Balachandran can recite a long list of Indian deans and faculty members at prominent business schools, and he notes that Indians are highly placed in corporations all over the world. In fact, in Silicon Valley alone, the tales of Indian success stories are rife. A White House fact sheet estimates that in the late 1990s, 16 percent of all start-ups in Silicon Valley involved a partner of Indian origin. Anna Lee Saxenian, a professor of community and regional development at the University of California–Berkeley, has done research that says these high-tech Silicon Valley businesses account for more than $16 billion in gross revenue and more than 50,000 jobs (www.ppic.org/publications/PPIC120/ index.html). These statistics don’t even take into account the hard-to-measure impact of Indians engaged in e-business.
Taken together, the signs were hard to miss in the late ’90s. The time seemed right to invest in a first-rate Indian business school. Balachandran canvassed Indian academics; Gupta, now chairman of the board at ISB, sounded out industry leaders. The response was overwhelmingly positive as Indians who had become citizens of countries around the world warmed to the idea of “giving a payback to their motherland without compromising on quality,” says Balachandran.
They also could help create an institution that was truly global, that would give students from around the world a chance to study at an American-style school located in an emerging economy. The quality would be just as high, but the experience would be radically different, enabling students to absorb the differences between cultures and the impact of such differences on the business strategies of multinational enterprises.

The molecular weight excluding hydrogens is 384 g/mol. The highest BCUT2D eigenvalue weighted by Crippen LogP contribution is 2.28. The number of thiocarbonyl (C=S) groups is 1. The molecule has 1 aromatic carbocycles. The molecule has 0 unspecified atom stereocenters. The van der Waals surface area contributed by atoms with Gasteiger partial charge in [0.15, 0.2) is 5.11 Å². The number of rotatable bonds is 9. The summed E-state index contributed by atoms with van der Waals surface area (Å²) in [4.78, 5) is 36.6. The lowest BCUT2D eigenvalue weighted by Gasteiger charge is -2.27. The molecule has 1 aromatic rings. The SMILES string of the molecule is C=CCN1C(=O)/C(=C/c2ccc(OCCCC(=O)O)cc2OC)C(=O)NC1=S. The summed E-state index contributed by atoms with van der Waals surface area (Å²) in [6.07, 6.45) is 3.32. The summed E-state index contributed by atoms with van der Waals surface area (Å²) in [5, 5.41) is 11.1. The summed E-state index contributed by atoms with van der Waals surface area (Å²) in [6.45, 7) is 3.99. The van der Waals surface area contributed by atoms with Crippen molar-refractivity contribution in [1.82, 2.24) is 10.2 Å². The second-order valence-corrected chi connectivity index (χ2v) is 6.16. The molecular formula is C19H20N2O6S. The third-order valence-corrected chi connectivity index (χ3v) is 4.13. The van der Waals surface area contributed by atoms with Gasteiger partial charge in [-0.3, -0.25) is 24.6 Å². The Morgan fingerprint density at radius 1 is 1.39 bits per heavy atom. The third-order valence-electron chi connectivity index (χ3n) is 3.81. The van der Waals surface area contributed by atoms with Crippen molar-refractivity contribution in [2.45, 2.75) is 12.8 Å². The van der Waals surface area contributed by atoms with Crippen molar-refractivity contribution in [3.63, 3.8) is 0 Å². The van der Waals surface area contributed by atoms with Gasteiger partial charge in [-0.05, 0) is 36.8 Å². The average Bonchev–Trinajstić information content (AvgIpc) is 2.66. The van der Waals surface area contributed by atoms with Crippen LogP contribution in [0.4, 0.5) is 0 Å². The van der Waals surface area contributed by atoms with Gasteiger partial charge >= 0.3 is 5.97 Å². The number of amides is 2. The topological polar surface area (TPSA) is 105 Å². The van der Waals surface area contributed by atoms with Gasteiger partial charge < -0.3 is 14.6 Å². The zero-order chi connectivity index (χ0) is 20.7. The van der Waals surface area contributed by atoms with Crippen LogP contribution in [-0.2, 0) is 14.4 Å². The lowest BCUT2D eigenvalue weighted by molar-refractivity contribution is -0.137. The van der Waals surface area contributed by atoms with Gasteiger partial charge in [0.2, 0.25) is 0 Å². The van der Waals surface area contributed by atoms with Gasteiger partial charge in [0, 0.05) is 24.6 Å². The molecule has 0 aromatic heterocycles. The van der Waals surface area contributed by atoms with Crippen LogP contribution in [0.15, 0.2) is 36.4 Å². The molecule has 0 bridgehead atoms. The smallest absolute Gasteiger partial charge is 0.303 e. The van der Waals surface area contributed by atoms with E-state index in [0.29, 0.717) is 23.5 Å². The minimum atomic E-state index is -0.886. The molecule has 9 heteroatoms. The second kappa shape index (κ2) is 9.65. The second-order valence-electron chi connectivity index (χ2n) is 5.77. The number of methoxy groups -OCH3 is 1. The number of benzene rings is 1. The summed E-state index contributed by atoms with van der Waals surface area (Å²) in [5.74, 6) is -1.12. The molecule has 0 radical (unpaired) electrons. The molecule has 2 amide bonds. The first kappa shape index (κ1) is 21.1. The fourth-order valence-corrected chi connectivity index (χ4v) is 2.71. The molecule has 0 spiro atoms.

“In the context of the global economy, it is important not to think of the world as just the segment that is the U.S.,” says Sridhar Ramamoorti, a principal with Andersen in Chicago, and formerly a member of the accountancy faculty at the University of Illinois at Urbana–Champaign. Ramamoorti, who recently visited the ISB in Hyderabad, is among the Indian American businessmen who are extremely enthusiastic about the new school. He strongly believes that a high-quality education on foreign soil helps students learn first-hand that values and customs differ sharply in different parts of the world. As an example, he looks at American advertising, where puns and wordplay form the basis of many of the messages. Such tactics won’t work in India.
“We want clearly diverse, different cultures with truly international colors.” —Bala V. Balachandran
“A large percentage of the population of India is still illiterate,” says Ramamoorti. “There are millions of Indians—perhaps exceeding the entire population of the U.S.—who can’t read or write. And you think research on consumer behavior would show that you should play word games with them? Come on.”
A student pursuing a degree in India would learn that fact very quickly, drawing on experiential learning instead of textbook learning, Ramamoorti notes. “The point is, you have a different mindset. You become receptive to these kinds of issues, and you have a strategy that is more focused on the local context and the community and the cultures to which you will be exposed,” he says. “Whereas if you are coming from more advanced countries where other business or marketing strategies are already being used, you can be misled into believing that these strategies will succeed in less developed countries—and that would be a mistake. In large populations, like those found in India or China, labor-friendly strategies are far more likely to succeed than capital-intensive approaches. You can only get these kinds of lessons if you pursue your education in a foreign context.”